The Cerqueira Vineyard is located on the Black Sage Terrace just southeast of the town of Oliver. Winemaker Michael Bartier hand-harvested his Chardonnay on Sept. 27 from the sparse granite glacial till with widely occurring calcium sulphate precipitates — think minerality. There is no wood here, but 5 months in stainless steel in contact with its lees adds texture and length to this stylish Chardonnay. Look for a band of fruit scents including apple, peach and pineapple with just enough flinty, smoky, leesy notes to keep pulling you back to the wine. The is New Okanagan.
Rodney Strong Chardonnay Chalk Hill 2016, Chalk Hill, Russian River, Sonoma County, California, United States
$26.95 | 90/100
The in-house high-end Chardonnay program is permeating the breadth of Rodney Strong Chardonnays leading with less obvious oak and fruit replaced by more texture and complexity. The light, volcanic, white ash soil of the Chalk Hills appellation is at the centre of this bright juicy, mineral, pear/apple, Meyer lemon, fruit flavoured Chardonnay with creamy, mineral, nutty, wet stone undertones. Crab, halibut, mahi mahi, whole roasted chicken, and French Brie all work here.
Santa Carolina Reserva Pinot Noir Leyda Estate 2017, Valle de Leyda, Valle de San Antonio, Region de Aconcagua, Chile
$10.99 | 87/100
We thought this was a good buy at $13.99, but it’s a steal at $10.99. Spice, ripe fruit and soft textures that deliver well beyond this Pinot’s price point. The fruit comes off the cool hillsides of the Coastal Mountain Range and one quarter is fermented in open vats. Floral, dill, cedar, raspberry previews red cherries, rhubarb and pepper. Good freshness in a round, mouth filling, affordable, party Pinot. Back up the truck.
Van Westen Vineyards V 2015, Naramata Bench, Okanagan Valley
$35 | 88/100
The V, or Roman numeral five, is a blend of five Naramata grapes from two vineyards all within 2km of the winery. The 49/17/16/9/9/ mix of Merlot, Cabernet Franc, Malbec, Cabernet Sauvignon and Petit Verdot come together in a sweet, spicy, floral black-fruited red that finishes long and warm with savoury balsamic notes. It’s the 7th release of this label, and while it’s intense, it’s lost a bit of its sophistication in what was a very warm growing season where the alcohol tends to dominate. Our advice is wait five years, or enjoy now with a rare steak or leg of lamb. Winery direct private wine shops.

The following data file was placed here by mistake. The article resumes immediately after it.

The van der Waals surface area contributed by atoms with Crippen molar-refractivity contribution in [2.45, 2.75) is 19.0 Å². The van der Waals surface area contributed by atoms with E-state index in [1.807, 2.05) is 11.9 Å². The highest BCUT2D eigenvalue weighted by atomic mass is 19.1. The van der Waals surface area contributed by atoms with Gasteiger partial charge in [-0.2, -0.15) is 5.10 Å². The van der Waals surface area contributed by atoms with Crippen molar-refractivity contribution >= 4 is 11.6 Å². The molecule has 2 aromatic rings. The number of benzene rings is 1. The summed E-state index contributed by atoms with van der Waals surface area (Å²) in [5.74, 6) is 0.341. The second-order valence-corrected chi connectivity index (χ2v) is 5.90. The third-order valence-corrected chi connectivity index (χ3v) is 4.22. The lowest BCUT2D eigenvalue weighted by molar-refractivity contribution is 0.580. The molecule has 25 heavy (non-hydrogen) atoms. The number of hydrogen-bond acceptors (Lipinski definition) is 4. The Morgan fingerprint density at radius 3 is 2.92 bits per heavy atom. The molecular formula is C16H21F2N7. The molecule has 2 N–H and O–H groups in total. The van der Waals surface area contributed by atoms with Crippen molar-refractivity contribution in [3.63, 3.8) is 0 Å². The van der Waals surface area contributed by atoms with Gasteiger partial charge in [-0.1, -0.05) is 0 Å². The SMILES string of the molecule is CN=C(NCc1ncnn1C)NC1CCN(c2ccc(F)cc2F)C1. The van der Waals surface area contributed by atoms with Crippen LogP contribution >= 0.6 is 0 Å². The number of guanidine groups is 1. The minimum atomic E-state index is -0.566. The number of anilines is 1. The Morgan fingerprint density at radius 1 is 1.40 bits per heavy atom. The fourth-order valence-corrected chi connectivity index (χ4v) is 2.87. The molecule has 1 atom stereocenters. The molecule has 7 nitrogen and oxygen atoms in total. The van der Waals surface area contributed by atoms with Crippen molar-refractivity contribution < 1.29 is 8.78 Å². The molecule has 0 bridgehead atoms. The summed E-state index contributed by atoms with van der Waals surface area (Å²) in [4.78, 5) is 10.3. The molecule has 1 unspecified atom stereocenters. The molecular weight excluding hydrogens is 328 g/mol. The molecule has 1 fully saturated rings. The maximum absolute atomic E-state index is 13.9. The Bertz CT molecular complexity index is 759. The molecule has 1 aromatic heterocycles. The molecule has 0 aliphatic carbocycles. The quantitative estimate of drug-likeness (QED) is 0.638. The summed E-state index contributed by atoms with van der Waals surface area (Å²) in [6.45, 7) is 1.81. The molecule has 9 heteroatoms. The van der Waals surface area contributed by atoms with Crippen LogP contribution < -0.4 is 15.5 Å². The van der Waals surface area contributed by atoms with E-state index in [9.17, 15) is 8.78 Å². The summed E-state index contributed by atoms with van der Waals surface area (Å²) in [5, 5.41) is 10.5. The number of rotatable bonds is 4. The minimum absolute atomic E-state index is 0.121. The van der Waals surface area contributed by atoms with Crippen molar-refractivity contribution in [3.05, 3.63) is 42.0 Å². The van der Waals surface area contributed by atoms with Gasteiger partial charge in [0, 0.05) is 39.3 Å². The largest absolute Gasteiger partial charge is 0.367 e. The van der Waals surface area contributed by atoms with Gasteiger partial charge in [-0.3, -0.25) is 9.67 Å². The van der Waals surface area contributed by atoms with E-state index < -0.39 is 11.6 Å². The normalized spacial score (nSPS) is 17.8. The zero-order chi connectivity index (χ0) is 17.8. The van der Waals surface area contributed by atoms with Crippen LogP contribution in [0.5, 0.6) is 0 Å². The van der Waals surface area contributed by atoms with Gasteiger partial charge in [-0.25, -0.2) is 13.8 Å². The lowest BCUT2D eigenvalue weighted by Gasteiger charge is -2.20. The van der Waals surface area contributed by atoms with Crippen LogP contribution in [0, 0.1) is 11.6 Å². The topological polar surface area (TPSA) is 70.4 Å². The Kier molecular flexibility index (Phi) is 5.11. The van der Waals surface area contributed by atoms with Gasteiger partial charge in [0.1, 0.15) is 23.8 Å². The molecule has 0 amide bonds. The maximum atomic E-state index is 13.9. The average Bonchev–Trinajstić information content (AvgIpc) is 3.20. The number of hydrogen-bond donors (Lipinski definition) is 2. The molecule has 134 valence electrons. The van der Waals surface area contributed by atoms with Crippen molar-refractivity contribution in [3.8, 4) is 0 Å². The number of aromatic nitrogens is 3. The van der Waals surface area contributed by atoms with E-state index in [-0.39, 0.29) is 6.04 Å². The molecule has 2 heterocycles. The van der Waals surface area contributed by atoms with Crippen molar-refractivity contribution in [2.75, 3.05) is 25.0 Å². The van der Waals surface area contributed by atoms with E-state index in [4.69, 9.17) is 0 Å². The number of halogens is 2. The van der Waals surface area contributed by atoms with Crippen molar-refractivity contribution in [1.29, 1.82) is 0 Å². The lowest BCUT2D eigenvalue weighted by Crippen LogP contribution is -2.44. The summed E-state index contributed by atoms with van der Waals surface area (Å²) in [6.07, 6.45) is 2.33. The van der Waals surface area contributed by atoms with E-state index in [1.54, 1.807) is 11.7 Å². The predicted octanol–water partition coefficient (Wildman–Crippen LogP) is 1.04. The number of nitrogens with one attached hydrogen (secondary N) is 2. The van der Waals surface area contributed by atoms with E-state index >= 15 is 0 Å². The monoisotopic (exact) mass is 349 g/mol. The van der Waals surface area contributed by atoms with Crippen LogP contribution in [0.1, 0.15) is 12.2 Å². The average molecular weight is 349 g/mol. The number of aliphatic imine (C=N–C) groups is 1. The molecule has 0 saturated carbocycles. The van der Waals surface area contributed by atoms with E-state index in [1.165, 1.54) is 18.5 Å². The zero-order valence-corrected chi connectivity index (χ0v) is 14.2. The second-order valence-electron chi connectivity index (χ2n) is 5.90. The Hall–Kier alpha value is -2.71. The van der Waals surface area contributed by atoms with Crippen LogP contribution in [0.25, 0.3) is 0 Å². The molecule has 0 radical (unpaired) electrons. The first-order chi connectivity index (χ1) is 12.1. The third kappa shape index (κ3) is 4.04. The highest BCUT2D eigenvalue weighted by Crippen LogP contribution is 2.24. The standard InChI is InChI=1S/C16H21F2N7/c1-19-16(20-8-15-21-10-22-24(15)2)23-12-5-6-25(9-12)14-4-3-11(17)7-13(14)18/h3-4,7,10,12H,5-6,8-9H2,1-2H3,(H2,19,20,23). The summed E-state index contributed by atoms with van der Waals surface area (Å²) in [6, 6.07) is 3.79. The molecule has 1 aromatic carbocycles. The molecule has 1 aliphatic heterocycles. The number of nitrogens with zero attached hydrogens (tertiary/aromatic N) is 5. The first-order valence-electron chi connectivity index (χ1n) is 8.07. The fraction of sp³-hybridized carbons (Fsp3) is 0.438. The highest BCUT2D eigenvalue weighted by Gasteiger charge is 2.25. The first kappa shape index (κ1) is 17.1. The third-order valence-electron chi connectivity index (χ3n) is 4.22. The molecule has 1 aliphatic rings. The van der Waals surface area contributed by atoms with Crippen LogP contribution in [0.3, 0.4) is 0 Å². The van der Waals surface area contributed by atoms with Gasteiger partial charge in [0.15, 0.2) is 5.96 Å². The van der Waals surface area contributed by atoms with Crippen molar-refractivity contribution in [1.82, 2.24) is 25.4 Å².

Now that the world is waking up to the curative and slimming powers of dietary fat, Andrea Chesman’s instructive manual The Fat Kitchen should take its rightful place in any serious cookbook collection. Freshly made home-cured lard, tallow and schmaltz deliver both flavour and satiety. Get started with this classic Louisiana-style pork chop.
Smothered Pork Chops
3 cups (750 mL) water
1/4 cup (60 mL) fine sea salt
1/4 cup (60 mL) firmly packed light brown sugar
2 cups (500 mL) ice cubes
3 bay leaves
1 tsp (5 mL) allspice berries
1 tsp (5 mL) black peppercorns
4 bone-in pork chops, 3/4–1 inch thick
1/2 cup (125 mL) unbleached all-purpose flour
2 tsp (10 mL) fine sea salt
2 tsp (10 mL) garlic powder
1 tsp (5 mL) onion powder
1 tsp (5 mL) smoked paprika
1/2 tsp (2.5 mL) freshly ground black pepper
1/4 tsp (1 mL) ground white pepper
1/2 cup (100 g) any animal fat (lard is recommended)
2 onions, thinly sliced
2 cups (500 mL) pork or chicken broth
1/2 cup (125 mL) buttermilk
Stir 1 cup (250 mL) water with salt and sugar in a glass vessel. Microwave just until the salt and sugar dissolve. Stir in 2 cups water, ice cubes, bay leaves, allspice, and peppercorns, and cool to 45°F (7 C) or lower. Put pork chops in a glass baking dish, add brine and cover dish. Refrigerate for about 2 hours. Discard the brine, and pat the chops dry.
Combine flour, salt, garlic powder, onion powder, paprika, and black and white pepper in a shallow bowl. Dredge each chop in the flour. Set the chops on a wire rack and reserve the excess seasoned flour.
Melt fat in a large heavy skillet over medium-high heat. When the fat is hot, brown chops on each side for about 3 minutes. Set aside.
To make gravy, reduce heat to medium, add onions and cook until golden, about 5 minutes. Add reserved seasoned flour to the skillet and cook until the flour is toasted to a golden brown, stirring constantly, about 5 minutes. Stir in broth and bring to a boil. Reduce heat to a simmer and stir in the buttermilk. Taste and adjust the seasoning. Return chops to skillet and simmer just until the chops are cooked through, 5 to 15 minutes.
Makes 4 servings.
A busy pork chops dish pushes us toward medium weight reds to stand up to all the flavours.
Rabble Red Wine 2015, Paso Robles, San Luis Obispo County, California, United States, $23.95
Intense, vibrant black fruit and cedar with mocha undertones and warm spicy, rustic black cherry flavours should easily complement the pork.
Hester Creek Block 3 Reserve Cabernet Franc 2016, Golden Mile Bench, Okanagan Valley, $28.95
Cassis, wild blackberry and violets mingle with structured tannins and a core of juicy cool black plum fruit providing plenty of push back for this dish.